A new fund is being developed in Ontario to help farmers and small food processors obtain local financing to grow their businesses.
“Better access to capital comes up all the time when we ask our members what they would like us to do for them,” says Sally Miller, project manager with Local Food and Farm Co-ops (LFFC), a non-profit organization that provides support, resources and training for 75 farm and food co-operatives throughout the province.
Miller has worked for many years researching alternative and social financing, and has found that they could provide much-needed help for both organic and conventional farmers wanting to increase their productivity and profitability.
While things are slowly changing, larger financial institutions don’t understand smaller agri-food business models and consider them high-risk investments. There’s also a gap when the financing that the farm needs is too large for micro-investors and too small for the big banks.
To fill the gap, the Fair Finance Fund is being developed by LFFC along with the Rural Agri-Innovation Network (RAIN), which is part of the Sault Ste. Marie Innovation Centre.
The idea is to extend loans of $25,000 to $75,000 that could either fund smaller projects or be used as leverage to obtain larger amounts from other institutions for, say, buying farmland. Funds would be directed to commercial operations. An example would be a vegetable grower who has been selling at farmers markets for four or five years and would like some help to get into wholesale.
Provincial government seed funding will be used to kick things off, and the vision is to create a self-sustaining pool of money which attracts investors from the community. In July 2018, Miller was surveying and talking to other social fund managers, investors and potential participants to find out what terms would work and how best to structure the fund.
“Decisions about the structure will be made in early fall, and the fund should be launched in late 2018, just when the farmers are coming back in off the fields,” Miller said.
In the May 2018 announcement of the Fair Finance Fund, the LFFC stated, “Social finance funds in the local food and farm sector have shown high payback rates (95 to 98 per cent) and returns on investment that are comparable to many market investments. And the rewards go deeper, in strengthening communities, increasing access to healthy food for everyone, and creating new jobs in sustainable industries.”
Variations on the model are up and running in several other provinces including Manitoba, Quebec, New Brunswick, Prince Edward Island and Nova Scotia.
In Nova Scotia, FarmWorks Investment Co-operative Limited has loaned $2.5 million to more than 80 farm- and food-related local businesses since it was launched in 2011. As loans are repaid, the funds go immediately back into the pool to be loaned out again.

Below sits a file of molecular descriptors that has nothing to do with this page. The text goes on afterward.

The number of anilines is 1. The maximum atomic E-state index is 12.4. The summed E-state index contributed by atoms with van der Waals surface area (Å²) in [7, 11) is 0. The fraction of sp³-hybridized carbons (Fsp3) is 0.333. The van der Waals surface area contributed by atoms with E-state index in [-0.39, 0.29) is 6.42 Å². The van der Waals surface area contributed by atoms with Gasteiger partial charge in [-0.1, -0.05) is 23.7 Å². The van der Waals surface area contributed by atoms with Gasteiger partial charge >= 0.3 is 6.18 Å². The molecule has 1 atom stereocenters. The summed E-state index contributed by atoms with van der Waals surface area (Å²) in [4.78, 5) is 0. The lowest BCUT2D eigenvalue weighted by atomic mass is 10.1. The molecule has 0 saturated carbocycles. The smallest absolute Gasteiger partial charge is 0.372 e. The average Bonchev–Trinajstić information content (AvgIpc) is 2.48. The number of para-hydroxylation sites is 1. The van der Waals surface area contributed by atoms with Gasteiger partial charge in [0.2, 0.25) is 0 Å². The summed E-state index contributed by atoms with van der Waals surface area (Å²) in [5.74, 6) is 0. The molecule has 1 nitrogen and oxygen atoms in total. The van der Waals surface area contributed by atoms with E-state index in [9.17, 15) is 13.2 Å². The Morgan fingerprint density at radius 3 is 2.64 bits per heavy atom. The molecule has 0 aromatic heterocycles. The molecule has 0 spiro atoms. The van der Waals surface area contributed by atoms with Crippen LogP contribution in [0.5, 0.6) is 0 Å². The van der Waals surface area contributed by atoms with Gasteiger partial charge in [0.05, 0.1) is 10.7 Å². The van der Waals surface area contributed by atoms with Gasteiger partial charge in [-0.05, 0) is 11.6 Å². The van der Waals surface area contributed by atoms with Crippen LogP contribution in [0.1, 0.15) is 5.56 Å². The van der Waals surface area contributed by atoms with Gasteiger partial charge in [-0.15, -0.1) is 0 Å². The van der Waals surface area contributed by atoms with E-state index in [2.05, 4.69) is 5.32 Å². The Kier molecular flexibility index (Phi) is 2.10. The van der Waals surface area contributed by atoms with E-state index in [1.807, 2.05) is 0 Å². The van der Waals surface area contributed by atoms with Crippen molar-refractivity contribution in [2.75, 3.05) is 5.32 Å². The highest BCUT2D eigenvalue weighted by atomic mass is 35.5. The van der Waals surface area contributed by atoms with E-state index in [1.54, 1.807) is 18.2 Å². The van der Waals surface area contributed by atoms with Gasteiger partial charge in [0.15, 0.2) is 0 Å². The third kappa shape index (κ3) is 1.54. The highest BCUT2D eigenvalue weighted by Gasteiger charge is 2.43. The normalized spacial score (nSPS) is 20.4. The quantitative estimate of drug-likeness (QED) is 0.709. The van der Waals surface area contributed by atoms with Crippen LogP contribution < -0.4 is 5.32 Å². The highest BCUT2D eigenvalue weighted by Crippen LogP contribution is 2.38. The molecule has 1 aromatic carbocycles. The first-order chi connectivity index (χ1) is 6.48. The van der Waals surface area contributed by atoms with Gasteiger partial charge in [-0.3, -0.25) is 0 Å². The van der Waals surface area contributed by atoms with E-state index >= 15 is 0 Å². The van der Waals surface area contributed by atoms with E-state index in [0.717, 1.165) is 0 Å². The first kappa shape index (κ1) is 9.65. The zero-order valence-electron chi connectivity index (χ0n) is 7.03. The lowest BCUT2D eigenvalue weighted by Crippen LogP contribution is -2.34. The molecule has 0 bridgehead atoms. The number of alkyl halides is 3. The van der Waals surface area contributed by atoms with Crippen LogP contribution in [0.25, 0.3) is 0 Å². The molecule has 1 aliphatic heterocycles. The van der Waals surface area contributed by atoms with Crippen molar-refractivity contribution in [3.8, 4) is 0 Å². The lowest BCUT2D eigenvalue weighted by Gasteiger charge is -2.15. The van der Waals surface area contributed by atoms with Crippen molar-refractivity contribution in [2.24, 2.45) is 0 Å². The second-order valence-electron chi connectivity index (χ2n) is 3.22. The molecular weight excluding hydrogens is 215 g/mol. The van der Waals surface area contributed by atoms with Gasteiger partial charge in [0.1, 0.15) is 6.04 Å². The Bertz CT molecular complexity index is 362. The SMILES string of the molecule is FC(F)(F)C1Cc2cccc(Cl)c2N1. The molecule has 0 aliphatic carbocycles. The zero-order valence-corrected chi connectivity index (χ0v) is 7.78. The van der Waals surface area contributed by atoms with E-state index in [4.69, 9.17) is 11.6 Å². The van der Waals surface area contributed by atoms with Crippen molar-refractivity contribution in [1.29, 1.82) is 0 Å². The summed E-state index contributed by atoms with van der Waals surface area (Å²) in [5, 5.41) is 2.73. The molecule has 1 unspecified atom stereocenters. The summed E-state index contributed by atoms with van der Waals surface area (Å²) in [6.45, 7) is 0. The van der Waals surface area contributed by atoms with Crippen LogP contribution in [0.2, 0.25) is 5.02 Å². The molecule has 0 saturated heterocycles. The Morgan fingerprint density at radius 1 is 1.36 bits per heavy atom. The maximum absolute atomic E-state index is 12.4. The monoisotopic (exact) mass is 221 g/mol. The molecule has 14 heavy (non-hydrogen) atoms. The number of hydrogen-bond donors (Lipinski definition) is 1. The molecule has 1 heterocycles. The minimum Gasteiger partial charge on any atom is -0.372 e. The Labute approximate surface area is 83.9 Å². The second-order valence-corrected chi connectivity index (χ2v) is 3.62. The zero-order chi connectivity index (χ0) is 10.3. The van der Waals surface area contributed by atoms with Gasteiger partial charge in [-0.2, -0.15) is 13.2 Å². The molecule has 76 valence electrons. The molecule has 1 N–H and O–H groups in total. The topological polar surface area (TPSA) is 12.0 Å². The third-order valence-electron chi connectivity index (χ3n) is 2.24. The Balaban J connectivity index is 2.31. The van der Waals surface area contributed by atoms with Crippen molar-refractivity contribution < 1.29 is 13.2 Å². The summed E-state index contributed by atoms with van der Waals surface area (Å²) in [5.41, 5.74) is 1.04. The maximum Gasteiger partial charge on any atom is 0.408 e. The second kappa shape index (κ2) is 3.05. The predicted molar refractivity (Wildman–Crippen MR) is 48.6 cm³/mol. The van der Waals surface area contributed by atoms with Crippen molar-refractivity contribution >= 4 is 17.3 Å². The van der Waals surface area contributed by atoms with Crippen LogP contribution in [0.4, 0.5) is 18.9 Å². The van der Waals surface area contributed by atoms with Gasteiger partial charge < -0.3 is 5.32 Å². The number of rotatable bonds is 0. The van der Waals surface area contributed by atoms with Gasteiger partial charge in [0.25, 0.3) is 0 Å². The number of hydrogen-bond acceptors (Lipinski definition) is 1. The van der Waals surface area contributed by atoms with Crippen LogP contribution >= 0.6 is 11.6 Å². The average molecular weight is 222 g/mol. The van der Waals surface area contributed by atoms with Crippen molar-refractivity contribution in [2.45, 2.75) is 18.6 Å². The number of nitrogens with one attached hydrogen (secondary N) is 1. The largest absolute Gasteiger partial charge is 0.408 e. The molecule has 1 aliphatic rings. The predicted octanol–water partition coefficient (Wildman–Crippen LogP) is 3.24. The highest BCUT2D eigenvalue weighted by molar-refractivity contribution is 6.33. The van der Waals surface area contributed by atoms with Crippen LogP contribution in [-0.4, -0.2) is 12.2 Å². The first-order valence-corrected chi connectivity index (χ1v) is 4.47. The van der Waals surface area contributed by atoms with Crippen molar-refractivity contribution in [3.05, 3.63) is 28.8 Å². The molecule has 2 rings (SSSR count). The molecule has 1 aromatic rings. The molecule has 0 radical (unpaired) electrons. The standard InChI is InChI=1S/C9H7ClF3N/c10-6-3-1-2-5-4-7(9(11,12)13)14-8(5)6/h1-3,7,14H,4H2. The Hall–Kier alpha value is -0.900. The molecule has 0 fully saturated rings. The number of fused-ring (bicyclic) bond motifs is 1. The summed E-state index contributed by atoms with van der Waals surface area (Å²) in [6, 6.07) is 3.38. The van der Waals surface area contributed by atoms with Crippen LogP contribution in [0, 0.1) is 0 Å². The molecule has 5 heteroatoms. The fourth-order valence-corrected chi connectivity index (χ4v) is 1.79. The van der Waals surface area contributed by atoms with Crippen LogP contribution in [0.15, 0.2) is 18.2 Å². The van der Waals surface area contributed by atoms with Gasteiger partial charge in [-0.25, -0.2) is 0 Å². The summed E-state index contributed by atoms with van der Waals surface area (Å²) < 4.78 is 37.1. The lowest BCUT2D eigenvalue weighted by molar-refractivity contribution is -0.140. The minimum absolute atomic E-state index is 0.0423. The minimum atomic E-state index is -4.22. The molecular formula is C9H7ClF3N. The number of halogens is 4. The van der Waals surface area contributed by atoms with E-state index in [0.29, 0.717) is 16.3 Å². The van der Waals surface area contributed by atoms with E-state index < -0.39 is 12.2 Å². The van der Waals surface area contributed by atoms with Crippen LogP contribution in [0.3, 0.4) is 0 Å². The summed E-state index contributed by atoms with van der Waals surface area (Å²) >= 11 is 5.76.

An advantage that FarmWorks has over any potential Ontario model is that it’s a Community Economic Development Investment Fund (CEDIF). Investments in FarmWorks are RRSP eligible and receive a 35 per cent provincial non-refundable tax credit with a five-year hold, and credits of 20 per cent and 10 per cent for subsequent five-year holds. They are exclusively used to support Nova Scotia’s food and farm economy and rural communities. Ontario currently doesn’t offer these kinds of incentives.
At FarmWorks, businesses that apply for loans must be food-related, for-profit, have a strong business plan and show at least a 10 per cent increase in profitability and productivity over three years. Members of the board of directors evaluate applications, do site visits and approve the loans. They also offer mentoring services and business advice.
Among the loan recipients are All Sauced Up, which uses local ingredients for cooking sauces, salad dressing and condiments; Fenol Farm, which develops and sells botanical medicines and high-value extracts; and Meadow’s Brothers’ Farm, which produces maple syrup, lamb, hay and eggs and was launched by Thian Carman, Family Business Atlantic’s young entrepreneur of the year for 2018.
Linda Best, a director and founder of FarmWorks, says that while the tax advantages from the province are important, she figures about half of investors would participate even without the “carrot.”
“They invest because it’s in their communities’ interest,” she says, adding that most of the current 391 shareholders understand the importance of connecting farmers and eaters. They also tend to be older investors, and they are concerned about climate change.
They’re also loyal. Just under 40 per cent of shareholders have reinvested from two to seven times.
As an economic development driver, the co-operative is a success because, Best says, “about one-third of the businesses (they fund) would not exist if it weren’t for FarmWorks.”
Still, Best isn’t satisfied with the progress and wishes they had more support from the provincial government.
“I don’t think they understand the tremendous potential for food production,” she says, adding that maintaining focus, working hard and being persistent are key to making the organization work.
“You have to be totally invested yourself in order to persuade others to invest,” she says, adding that of all the current shareholders, there are only about 10 per cent of them she doesn’t know personally.
Both Best and Miller are passionate about supporting farmers and sustainable local agri-food economies. By supplying new, targeted tools for the financial toolkit, these women are building stronger bridges between the people who produce food and those who purchase it, as well as strengthening Canada’s rural communities.